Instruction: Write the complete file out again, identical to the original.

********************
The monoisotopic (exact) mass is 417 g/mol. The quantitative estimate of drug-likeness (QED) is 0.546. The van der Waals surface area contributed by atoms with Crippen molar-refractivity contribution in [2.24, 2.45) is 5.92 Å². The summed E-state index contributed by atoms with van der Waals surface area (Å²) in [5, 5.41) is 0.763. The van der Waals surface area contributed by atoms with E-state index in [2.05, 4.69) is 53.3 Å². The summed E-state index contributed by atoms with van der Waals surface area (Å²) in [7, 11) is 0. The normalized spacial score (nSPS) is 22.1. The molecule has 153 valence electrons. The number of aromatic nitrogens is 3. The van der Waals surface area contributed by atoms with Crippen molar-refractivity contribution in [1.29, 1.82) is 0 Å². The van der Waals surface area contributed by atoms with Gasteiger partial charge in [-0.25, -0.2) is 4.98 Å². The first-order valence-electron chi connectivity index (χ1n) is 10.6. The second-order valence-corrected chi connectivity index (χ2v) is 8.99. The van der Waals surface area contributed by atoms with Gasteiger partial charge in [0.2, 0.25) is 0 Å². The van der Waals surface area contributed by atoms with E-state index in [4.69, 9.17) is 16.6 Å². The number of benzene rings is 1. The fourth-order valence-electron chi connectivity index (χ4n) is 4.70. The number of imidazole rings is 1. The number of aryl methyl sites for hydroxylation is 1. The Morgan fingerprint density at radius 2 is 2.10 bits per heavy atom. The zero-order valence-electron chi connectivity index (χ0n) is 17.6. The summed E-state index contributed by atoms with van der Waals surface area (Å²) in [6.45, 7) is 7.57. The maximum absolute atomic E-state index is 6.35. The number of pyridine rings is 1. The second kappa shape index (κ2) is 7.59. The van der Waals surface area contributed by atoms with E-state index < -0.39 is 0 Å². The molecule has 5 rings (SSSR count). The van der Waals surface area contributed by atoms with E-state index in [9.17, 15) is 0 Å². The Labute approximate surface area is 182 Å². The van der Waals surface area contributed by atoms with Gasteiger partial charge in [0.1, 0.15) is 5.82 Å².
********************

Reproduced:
The monoisotopic (exact) mass is 417 g/mol. The quantitative estimate of drug-likeness (QED) is 0.546. The van der Waals surface area contributed by atoms with Crippen molar-refractivity contribution in [2.24, 2.45) is 5.92 Å². The summed E-state index contributed by atoms with van der Waals surface area (Å²) in [5, 5.41) is 0.763. The van der Waals surface area contributed by atoms with E-state index in [2.05, 4.69) is 53.3 Å². The summed E-state index contributed by atoms with van der Waals surface area (Å²) in [7, 11) is 0. The normalized spacial score (nSPS) is 22.1. The molecule has 153 valence electrons. The number of aromatic nitrogens is 3. The van der Waals surface area contributed by atoms with Crippen molar-refractivity contribution in [1.29, 1.82) is 0 Å². The van der Waals surface area contributed by atoms with Gasteiger partial charge in [-0.25, -0.2) is 4.98 Å². The first-order valence-electron chi connectivity index (χ1n) is 10.6. The second-order valence-corrected chi connectivity index (χ2v) is 8.99. The van der Waals surface area contributed by atoms with Gasteiger partial charge in [0.2, 0.25) is 0 Å². The van der Waals surface area contributed by atoms with E-state index in [4.69, 9.17) is 16.6 Å². The number of benzene rings is 1. The fourth-order valence-electron chi connectivity index (χ4n) is 4.70. The number of imidazole rings is 1. The number of aryl methyl sites for hydroxylation is 1. The Morgan fingerprint density at radius 2 is 2.10 bits per heavy atom. The zero-order valence-electron chi connectivity index (χ0n) is 17.6. The summed E-state index contributed by atoms with van der Waals surface area (Å²) in [6.45, 7) is 7.57. The maximum absolute atomic E-state index is 6.35. The number of pyridine rings is 1. The second kappa shape index (κ2) is 7.59. The van der Waals surface area contributed by atoms with E-state index < -0.39 is 0 Å². The molecule has 5 rings (SSSR count). The van der Waals surface area contributed by atoms with E-state index in [9.17, 15) is 0 Å². The Labute approximate surface area is 182 Å². The van der Waals surface area contributed by atoms with Gasteiger partial charge in [0.1, 0.15) is 5.82 Å².